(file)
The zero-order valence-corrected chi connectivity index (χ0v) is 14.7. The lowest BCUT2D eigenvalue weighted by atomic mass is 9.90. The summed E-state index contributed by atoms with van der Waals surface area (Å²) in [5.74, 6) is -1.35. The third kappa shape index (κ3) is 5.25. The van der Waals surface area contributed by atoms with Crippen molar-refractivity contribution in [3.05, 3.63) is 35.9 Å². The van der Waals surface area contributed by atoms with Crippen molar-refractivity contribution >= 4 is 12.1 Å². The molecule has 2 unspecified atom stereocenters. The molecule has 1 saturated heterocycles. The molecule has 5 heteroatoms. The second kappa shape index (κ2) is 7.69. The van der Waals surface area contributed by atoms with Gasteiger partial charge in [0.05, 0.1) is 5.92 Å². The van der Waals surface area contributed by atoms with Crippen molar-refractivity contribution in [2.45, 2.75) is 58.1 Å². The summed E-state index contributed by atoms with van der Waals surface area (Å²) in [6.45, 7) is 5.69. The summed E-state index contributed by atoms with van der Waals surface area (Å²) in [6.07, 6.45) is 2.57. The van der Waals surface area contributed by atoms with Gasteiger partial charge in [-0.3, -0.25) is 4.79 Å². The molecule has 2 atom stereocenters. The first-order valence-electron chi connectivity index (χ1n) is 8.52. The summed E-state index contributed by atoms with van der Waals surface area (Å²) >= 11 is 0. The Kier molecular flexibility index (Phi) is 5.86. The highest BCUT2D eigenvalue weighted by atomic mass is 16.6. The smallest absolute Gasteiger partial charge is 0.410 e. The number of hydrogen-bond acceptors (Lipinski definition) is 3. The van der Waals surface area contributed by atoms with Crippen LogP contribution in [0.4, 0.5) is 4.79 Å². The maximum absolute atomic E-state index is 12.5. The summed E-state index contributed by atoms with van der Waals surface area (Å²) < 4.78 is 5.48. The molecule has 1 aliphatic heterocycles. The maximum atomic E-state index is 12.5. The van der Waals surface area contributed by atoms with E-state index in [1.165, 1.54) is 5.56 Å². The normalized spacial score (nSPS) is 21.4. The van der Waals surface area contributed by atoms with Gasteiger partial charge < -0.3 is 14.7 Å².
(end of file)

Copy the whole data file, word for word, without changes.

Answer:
The zero-order valence-corrected chi connectivity index (χ0v) is 14.7. The lowest BCUT2D eigenvalue weighted by atomic mass is 9.90. The summed E-state index contributed by atoms with van der Waals surface area (Å²) in [5.74, 6) is -1.35. The third kappa shape index (κ3) is 5.25. The van der Waals surface area contributed by atoms with Crippen molar-refractivity contribution in [3.05, 3.63) is 35.9 Å². The van der Waals surface area contributed by atoms with Crippen molar-refractivity contribution >= 4 is 12.1 Å². The molecule has 2 unspecified atom stereocenters. The molecule has 1 saturated heterocycles. The molecule has 5 heteroatoms. The second kappa shape index (κ2) is 7.69. The van der Waals surface area contributed by atoms with Gasteiger partial charge in [0.05, 0.1) is 5.92 Å². The van der Waals surface area contributed by atoms with Crippen molar-refractivity contribution in [2.45, 2.75) is 58.1 Å². The summed E-state index contributed by atoms with van der Waals surface area (Å²) in [6.45, 7) is 5.69. The summed E-state index contributed by atoms with van der Waals surface area (Å²) in [6.07, 6.45) is 2.57. The van der Waals surface area contributed by atoms with Gasteiger partial charge in [-0.3, -0.25) is 4.79 Å². The molecule has 2 atom stereocenters. The first-order valence-electron chi connectivity index (χ1n) is 8.52. The summed E-state index contributed by atoms with van der Waals surface area (Å²) >= 11 is 0. The Kier molecular flexibility index (Phi) is 5.86. The highest BCUT2D eigenvalue weighted by atomic mass is 16.6. The smallest absolute Gasteiger partial charge is 0.410 e. The number of hydrogen-bond acceptors (Lipinski definition) is 3. The van der Waals surface area contributed by atoms with Crippen LogP contribution in [0.4, 0.5) is 4.79 Å². The maximum absolute atomic E-state index is 12.5. The summed E-state index contributed by atoms with van der Waals surface area (Å²) < 4.78 is 5.48. The molecule has 1 aliphatic heterocycles. The maximum atomic E-state index is 12.5. The van der Waals surface area contributed by atoms with E-state index in [1.165, 1.54) is 5.56 Å². The normalized spacial score (nSPS) is 21.4. The van der Waals surface area contributed by atoms with Gasteiger partial charge < -0.3 is 14.7 Å².